Shiva is the god of the yogis, self-controlled and celibate, responsible for change both in the form of death and destruction and in the positive sense of destroying the ego, the false identification with the form. This also includes the shedding of old habits and attachments. Lord Shiva is the destroyer of the world and restorer, following Brahma the creator and Vishnu the preserver, after which Brahma again creates the world and so on.
The psyche is the greatest of all cosmic wonders and the “sine qua non” of the world as an object. It is in the highest degree odd that Western man, with but very few – and ever fewer – exceptions, apparently pays so little regard to this fact. Swamped by the knowledge of external objects, the subject of all knowledge has been temporarily eclipsed to the p oint of seeming nonexistence.” (Carl Gustav Jung, psychologist.)
A Shiva Linga consists of three parts, the lowest of which is called the 'Brahma-Pitha,' the middle one, the 'Vishnu-Pitha' and the uppermost one, the 'Shiva-Pitha.There is a mysterious or indescribable power or 'Shakti' in the Linga, to induce concentration of the mind, and helps focus one's attention. That is why the ancient sages and seers of India prescribed Linga to be installed in the temples of Lord Shiva. In Sanskrit, Linga means a 'mark' or a symbol, which points to an inference. Thus the Shiva Linga is a symbol of Lord Shiva - a mark that reminds of the Omnipotent Lord, which is formless. A Shiva Linga consists of three parts, the lowest of which is called the 'Brahma-Pitha,' the middle one, the 'Vishnu-Pitha' and the uppermost one, the 'Shiva-Pitha.There
As we all know that Lord Shiva has many names and there is a story behind every name. He is also known as kalantak, The One who ends time. It also means that there is nobody in this world beyond Lord Shiva. He is the one who can save anyone from death and make him Immortal. He is the Mahayogi free from all desires and attachments. He is the one who always loves his devotees and shower them with his blessings. That is why he is also known as Bholenath. If he is happy from your prayers then he will fulfill your desires no matter what it is.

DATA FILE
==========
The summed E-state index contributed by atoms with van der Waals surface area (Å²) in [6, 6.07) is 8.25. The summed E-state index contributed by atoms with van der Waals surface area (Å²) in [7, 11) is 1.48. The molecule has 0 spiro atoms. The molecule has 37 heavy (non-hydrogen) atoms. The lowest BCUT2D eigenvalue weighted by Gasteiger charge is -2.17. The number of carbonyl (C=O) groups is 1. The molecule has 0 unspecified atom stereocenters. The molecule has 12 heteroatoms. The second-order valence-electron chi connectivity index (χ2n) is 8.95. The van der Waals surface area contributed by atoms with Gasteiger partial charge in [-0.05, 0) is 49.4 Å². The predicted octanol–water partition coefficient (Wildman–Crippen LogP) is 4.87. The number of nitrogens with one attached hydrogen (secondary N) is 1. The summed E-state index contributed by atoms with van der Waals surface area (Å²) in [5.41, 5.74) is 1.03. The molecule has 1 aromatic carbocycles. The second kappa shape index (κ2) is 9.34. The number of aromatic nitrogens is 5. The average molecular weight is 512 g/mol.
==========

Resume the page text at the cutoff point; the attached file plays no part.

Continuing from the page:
Shiva is said to be at the core of the centrifugal force of the universe, due to his responsibility for death and destruction. Unlike the godhead Brahma the Creator, or Shri Vishnu the Preserver, Shiva is the dissolving force in life. But Shiva dissolves in order to create, since death is necessary for rebirth into a new life. So the opposites of life and death, creation and destruction both reside in his character. Shiva is in the world and in the same time he is beyond the world. In the beginning nothing existed, neither the heaven nor the earth nor any space in between. So non-being, having decided to be, became spirit and said: “Let me become!”. He warmed himself, and from this was born fire. He warmed himself further still and from this was born light.
Lord Shiva and Nandi are inseparable. Nandi, also called Nandikeshvara and Nandishvara, is the name of the gate keeper of Kailasa, the abode of Lord Shiva. He is usually depicted as a bull which also serves as the mount to Shiva. He is one of the Gana of Shiva. Nandi is the bearer of truth and righteousness. The word Nandi has come from Tamil root word Nandhu means to grow, to flourish or to appear which was used to indicate growing fluorished white bulls as well as divine bull nandi. The Sanskrit word nandi has the meaning of "happy", "joy" and "satisfaction"; also said as the properties of divine guardian of Lord Shiva - Nandi. Almost all Shiva temples display stone images of a seated Nandi, generally facing the main shrine. Nandi is described as the son of the sage Shilada. Shilada underwent severe penance to have a boon ; a child with immortality and got Nandi as his son. It is said that Nandi was born from a Yajna performed by the Shilada and his body was clad in armour made out of diamonds when he was born. Nandi grew as an ardent devotee of Lord Shiva and he did penance to become the gate-keeper of the Lord Shiva as well as his mount.